All DC Movies should be one-shots. Imagine ditching the franchises and the tedious world-building in favor of standalone experiences that satisfy. Such is the case with The Kitchen — a contained experience free of baggage or expectation that lives somewhere in the space between comedy, action and camp crime. It isn’t Goodfellas, but really, what is?
Elisabeth Moss, Tiffany Haddish and Melissa McCarthy join forces to transport us to Hell’s Kitchen in 1978. It’s grimy and unforgiving. The kind of place old film cops and gangsters would agree is “no place for a woman.” But when their husbands, long-standing organized criminals, get pinched by the FBI, Claire (Moss), Ruby (Haddish) and Kathy (McCarthy) decide to take the the Kitchen for themselves.
Kathy has the family legacy, Ruby has the hustle and Claire, well, it turns out Claire has a bit of a talent for violence. And so it transpires that three women down on their luck women shake up the transactional nature of crime and protection in the neighborhood.
By turns darkly comic and winking, The Kitchen is persistently relevant storytelling that will speak a universal truth to women, because we all understand that most men will never understand what it is to walk down the street and not feel safe. That, no doubt, is thanks to writer-director Andrea Berloff, who adapted her picture from the Ollie Masters and Ming Doyle comic book series. Berloff knows what it is to be a woman in the world, and in a male dominated profession, and so that becomes the honesty that propels this alternate history forward.
That and some top notch contributions from the trio of women at the forefront and some delightful scene chewing from the men all around them. The Kitchen is not a prestige drama, nor does it aspire to be — it’s hard-boiled antics of the type we’ve often seen over the years, but with rather a different set of protagonists-cum-antiheroes.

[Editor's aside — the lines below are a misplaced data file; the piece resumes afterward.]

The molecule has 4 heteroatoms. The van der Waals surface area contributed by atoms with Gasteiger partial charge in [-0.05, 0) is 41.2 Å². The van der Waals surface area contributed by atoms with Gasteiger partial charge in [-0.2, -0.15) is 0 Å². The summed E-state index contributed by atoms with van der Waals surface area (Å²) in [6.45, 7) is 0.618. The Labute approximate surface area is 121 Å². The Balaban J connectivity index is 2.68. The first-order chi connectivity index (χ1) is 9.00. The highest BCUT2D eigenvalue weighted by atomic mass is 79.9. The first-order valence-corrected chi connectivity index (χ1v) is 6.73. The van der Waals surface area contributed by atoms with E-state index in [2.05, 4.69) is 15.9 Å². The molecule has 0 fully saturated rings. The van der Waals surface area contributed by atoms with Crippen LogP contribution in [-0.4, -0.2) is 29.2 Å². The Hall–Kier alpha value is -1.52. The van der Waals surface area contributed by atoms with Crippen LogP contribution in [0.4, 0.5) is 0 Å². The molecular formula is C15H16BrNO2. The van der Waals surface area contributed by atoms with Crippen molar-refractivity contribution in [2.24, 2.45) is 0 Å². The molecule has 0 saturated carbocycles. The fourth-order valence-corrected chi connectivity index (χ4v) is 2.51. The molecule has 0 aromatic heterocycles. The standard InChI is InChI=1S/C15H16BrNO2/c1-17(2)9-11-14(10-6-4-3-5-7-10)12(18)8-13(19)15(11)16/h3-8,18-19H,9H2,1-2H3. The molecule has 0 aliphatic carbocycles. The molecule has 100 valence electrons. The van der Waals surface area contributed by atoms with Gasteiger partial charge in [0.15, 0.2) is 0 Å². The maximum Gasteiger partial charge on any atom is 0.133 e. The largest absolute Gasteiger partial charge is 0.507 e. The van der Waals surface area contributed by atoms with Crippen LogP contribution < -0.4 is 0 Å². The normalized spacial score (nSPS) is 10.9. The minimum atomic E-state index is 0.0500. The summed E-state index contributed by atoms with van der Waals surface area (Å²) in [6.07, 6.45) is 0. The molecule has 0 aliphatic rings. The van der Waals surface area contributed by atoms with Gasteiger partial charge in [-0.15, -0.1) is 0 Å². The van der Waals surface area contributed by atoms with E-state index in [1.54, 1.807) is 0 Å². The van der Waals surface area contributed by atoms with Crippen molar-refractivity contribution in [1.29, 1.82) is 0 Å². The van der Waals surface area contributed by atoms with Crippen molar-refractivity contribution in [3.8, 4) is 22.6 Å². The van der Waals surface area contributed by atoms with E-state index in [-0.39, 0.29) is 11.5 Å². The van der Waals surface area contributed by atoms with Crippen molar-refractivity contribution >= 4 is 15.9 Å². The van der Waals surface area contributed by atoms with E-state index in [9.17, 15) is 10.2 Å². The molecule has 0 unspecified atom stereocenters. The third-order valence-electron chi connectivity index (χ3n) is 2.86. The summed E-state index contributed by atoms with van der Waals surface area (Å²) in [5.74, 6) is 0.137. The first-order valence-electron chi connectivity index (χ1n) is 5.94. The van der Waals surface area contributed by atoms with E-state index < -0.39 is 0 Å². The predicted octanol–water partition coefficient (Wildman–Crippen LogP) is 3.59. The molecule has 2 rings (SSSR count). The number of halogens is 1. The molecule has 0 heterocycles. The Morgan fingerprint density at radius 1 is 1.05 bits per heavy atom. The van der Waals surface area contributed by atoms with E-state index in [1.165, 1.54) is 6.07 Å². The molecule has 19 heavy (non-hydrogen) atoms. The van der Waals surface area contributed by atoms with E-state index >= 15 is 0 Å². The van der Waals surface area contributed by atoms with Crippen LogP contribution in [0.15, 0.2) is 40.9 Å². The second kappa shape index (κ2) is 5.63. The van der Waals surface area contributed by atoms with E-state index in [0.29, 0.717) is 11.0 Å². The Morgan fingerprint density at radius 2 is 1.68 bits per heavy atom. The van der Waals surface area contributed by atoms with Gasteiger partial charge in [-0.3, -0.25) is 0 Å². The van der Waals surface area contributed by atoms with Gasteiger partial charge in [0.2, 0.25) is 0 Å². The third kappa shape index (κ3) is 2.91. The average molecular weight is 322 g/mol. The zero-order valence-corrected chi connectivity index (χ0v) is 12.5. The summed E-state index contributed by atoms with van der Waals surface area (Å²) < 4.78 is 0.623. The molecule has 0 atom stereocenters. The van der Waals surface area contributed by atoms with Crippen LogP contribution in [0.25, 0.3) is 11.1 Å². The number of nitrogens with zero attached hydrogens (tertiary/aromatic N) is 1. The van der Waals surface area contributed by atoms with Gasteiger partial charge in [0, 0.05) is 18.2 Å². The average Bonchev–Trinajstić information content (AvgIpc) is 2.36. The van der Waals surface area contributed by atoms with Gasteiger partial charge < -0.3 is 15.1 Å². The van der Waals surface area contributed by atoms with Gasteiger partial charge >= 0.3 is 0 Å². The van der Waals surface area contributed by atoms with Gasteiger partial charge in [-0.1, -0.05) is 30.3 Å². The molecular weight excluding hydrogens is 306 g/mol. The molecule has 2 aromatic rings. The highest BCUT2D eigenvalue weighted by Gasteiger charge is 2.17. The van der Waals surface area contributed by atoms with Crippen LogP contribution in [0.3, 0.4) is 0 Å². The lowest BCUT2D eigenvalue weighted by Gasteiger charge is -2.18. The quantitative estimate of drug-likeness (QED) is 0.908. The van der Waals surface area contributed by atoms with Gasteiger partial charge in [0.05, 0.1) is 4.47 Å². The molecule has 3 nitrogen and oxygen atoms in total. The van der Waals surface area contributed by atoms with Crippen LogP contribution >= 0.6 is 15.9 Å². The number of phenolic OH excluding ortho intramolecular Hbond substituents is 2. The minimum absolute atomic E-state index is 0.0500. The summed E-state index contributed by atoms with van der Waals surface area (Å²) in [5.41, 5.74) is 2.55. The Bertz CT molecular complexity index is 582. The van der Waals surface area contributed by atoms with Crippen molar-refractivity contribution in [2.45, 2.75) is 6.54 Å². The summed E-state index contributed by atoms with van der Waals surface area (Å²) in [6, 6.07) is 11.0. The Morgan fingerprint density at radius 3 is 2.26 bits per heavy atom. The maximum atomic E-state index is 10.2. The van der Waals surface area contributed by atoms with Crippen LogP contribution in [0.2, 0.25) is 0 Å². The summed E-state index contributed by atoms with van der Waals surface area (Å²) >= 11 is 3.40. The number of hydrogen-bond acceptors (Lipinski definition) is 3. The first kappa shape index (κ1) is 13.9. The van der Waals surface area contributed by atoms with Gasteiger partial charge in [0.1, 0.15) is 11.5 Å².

The Kitchen has no super heroes, but it does have a comic book sensibility in so far that there are good guys and bad guys and it’s really very fun to watch the bad guys squirm. Everything is bold and exaggerated, but nothing is so silly that it’s not shocking when one of our heroines shoots a man point blank. And that is where The Kitchen wins. Berloff balances the comedic swings and the dramatic chops of her cast to create a world that’s an awful lot like ours, if only the baddies were a little more transparent.
If Wonder Woman made female viewers feel like they could run out and punch a bunch of Nazis in squarely in the face, The Kitchen will assure them that they too can run a crime syndicate, and run it damn well. Happily, The Kitchen isn’t in the business of pulling punches, so it also reminds us of the inevitable ends that come with such means.
Director: Andrea Berloff
Writer: Andrea Berloff (screenplay), Ollie Masters and Ming Doyle (based on the comic book series by)
Runtime: 1h 42mins
Release Date: August 9, 2019
Image Credit: Warner Bros. Pictures
- Film Review – Zombieland: Double Tap - October 18, 2019
- Film Review: IT Chapter Two - September 6, 2019
- Film Review: Good Boys - August 16, 2019
- Interview: Tyler Nilson and Michael Schwartz of The Peanut Butter Falcon - August 9, 2019
- Film Review: The Peanut Butter Falcon - August 9, 2019
- Film Review: The Kitchen - August 9, 2019
- Required Viewing: Legends of the Fall - August 3, 2019
- Film Review: Midsommar - July 4, 2019
- Film Review: The Dead Don’t Die - June 14, 2019
- Film Review: The Last Black Man in San Francisco - June 14, 2019